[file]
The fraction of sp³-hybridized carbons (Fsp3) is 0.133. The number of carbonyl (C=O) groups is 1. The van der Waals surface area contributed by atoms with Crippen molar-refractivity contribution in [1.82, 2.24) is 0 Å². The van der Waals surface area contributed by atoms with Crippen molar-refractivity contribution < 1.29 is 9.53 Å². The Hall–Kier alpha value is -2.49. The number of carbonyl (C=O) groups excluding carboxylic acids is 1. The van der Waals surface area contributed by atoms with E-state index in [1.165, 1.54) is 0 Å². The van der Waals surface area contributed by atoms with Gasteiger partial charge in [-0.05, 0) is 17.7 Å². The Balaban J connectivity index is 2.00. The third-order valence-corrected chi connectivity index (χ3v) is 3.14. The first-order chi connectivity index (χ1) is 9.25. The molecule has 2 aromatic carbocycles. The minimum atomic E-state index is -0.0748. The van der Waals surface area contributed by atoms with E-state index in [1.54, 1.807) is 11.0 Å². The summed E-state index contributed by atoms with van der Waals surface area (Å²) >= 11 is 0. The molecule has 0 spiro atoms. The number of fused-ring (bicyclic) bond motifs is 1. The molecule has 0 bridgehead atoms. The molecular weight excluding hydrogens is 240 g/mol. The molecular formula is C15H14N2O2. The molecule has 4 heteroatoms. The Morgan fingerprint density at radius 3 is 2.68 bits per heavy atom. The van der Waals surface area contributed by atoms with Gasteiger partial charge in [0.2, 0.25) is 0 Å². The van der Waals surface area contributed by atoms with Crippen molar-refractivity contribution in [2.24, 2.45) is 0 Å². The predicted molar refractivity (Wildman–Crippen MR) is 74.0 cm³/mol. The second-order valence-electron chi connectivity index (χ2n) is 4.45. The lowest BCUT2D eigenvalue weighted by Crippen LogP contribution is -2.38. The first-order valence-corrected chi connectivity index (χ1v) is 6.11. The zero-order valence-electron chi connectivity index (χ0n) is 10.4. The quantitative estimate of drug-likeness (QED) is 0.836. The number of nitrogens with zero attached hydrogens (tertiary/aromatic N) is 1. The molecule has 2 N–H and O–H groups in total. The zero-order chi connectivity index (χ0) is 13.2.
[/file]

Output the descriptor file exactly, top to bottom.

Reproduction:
The fraction of sp³-hybridized carbons (Fsp3) is 0.133. The number of carbonyl (C=O) groups is 1. The van der Waals surface area contributed by atoms with Crippen molar-refractivity contribution in [1.82, 2.24) is 0 Å². The van der Waals surface area contributed by atoms with Crippen molar-refractivity contribution < 1.29 is 9.53 Å². The Hall–Kier alpha value is -2.49. The number of carbonyl (C=O) groups excluding carboxylic acids is 1. The van der Waals surface area contributed by atoms with E-state index in [1.165, 1.54) is 0 Å². The van der Waals surface area contributed by atoms with Gasteiger partial charge in [-0.05, 0) is 17.7 Å². The Balaban J connectivity index is 2.00. The third-order valence-corrected chi connectivity index (χ3v) is 3.14. The first-order chi connectivity index (χ1) is 9.25. The molecule has 2 aromatic carbocycles. The minimum atomic E-state index is -0.0748. The van der Waals surface area contributed by atoms with E-state index in [1.54, 1.807) is 11.0 Å². The summed E-state index contributed by atoms with van der Waals surface area (Å²) >= 11 is 0. The molecule has 0 spiro atoms. The number of fused-ring (bicyclic) bond motifs is 1. The molecule has 0 bridgehead atoms. The molecular weight excluding hydrogens is 240 g/mol. The molecular formula is C15H14N2O2. The molecule has 4 heteroatoms. The Morgan fingerprint density at radius 3 is 2.68 bits per heavy atom. The van der Waals surface area contributed by atoms with Gasteiger partial charge in [0.2, 0.25) is 0 Å². The van der Waals surface area contributed by atoms with Crippen molar-refractivity contribution in [2.24, 2.45) is 0 Å². The predicted molar refractivity (Wildman–Crippen MR) is 74.0 cm³/mol. The second-order valence-electron chi connectivity index (χ2n) is 4.45. The lowest BCUT2D eigenvalue weighted by Crippen LogP contribution is -2.38. The first-order valence-corrected chi connectivity index (χ1v) is 6.11. The zero-order valence-electron chi connectivity index (χ0n) is 10.4. The quantitative estimate of drug-likeness (QED) is 0.836. The number of nitrogens with zero attached hydrogens (tertiary/aromatic N) is 1. The molecule has 2 N–H and O–H groups in total. The zero-order chi connectivity index (χ0) is 13.2.